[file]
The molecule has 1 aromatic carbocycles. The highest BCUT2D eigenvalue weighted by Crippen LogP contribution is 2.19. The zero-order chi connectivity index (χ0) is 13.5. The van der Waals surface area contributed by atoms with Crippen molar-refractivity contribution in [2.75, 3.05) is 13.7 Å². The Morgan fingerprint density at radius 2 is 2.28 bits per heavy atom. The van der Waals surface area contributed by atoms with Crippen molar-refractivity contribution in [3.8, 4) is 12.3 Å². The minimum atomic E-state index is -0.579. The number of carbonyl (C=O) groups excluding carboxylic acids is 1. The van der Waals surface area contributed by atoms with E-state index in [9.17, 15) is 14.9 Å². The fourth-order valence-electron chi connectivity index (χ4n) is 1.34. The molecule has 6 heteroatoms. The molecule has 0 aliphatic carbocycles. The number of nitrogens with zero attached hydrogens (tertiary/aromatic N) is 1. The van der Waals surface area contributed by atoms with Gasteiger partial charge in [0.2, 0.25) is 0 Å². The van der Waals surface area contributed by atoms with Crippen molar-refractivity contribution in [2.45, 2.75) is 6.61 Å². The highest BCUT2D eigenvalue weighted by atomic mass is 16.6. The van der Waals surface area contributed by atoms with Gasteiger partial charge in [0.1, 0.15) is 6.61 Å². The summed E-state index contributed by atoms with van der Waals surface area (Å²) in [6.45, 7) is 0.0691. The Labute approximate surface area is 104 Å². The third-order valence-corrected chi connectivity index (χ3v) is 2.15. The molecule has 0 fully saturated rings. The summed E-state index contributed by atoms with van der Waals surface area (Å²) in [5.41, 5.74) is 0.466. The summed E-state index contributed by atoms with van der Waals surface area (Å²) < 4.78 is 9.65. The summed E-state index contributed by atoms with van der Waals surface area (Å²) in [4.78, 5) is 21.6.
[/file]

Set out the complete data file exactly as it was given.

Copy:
The molecule has 1 aromatic carbocycles. The highest BCUT2D eigenvalue weighted by Crippen LogP contribution is 2.19. The zero-order chi connectivity index (χ0) is 13.5. The van der Waals surface area contributed by atoms with Crippen molar-refractivity contribution in [2.75, 3.05) is 13.7 Å². The Morgan fingerprint density at radius 2 is 2.28 bits per heavy atom. The van der Waals surface area contributed by atoms with Crippen molar-refractivity contribution in [3.8, 4) is 12.3 Å². The minimum atomic E-state index is -0.579. The number of carbonyl (C=O) groups excluding carboxylic acids is 1. The van der Waals surface area contributed by atoms with E-state index in [9.17, 15) is 14.9 Å². The fourth-order valence-electron chi connectivity index (χ4n) is 1.34. The molecule has 6 heteroatoms. The molecule has 0 aliphatic carbocycles. The number of nitrogens with zero attached hydrogens (tertiary/aromatic N) is 1. The van der Waals surface area contributed by atoms with Gasteiger partial charge in [0.2, 0.25) is 0 Å². The van der Waals surface area contributed by atoms with Crippen molar-refractivity contribution in [2.45, 2.75) is 6.61 Å². The highest BCUT2D eigenvalue weighted by atomic mass is 16.6. The van der Waals surface area contributed by atoms with Gasteiger partial charge in [0.1, 0.15) is 6.61 Å². The summed E-state index contributed by atoms with van der Waals surface area (Å²) in [6.45, 7) is 0.0691. The Labute approximate surface area is 104 Å². The third-order valence-corrected chi connectivity index (χ3v) is 2.15. The molecule has 0 fully saturated rings. The summed E-state index contributed by atoms with van der Waals surface area (Å²) in [5.41, 5.74) is 0.466. The summed E-state index contributed by atoms with van der Waals surface area (Å²) < 4.78 is 9.65. The summed E-state index contributed by atoms with van der Waals surface area (Å²) in [4.78, 5) is 21.6.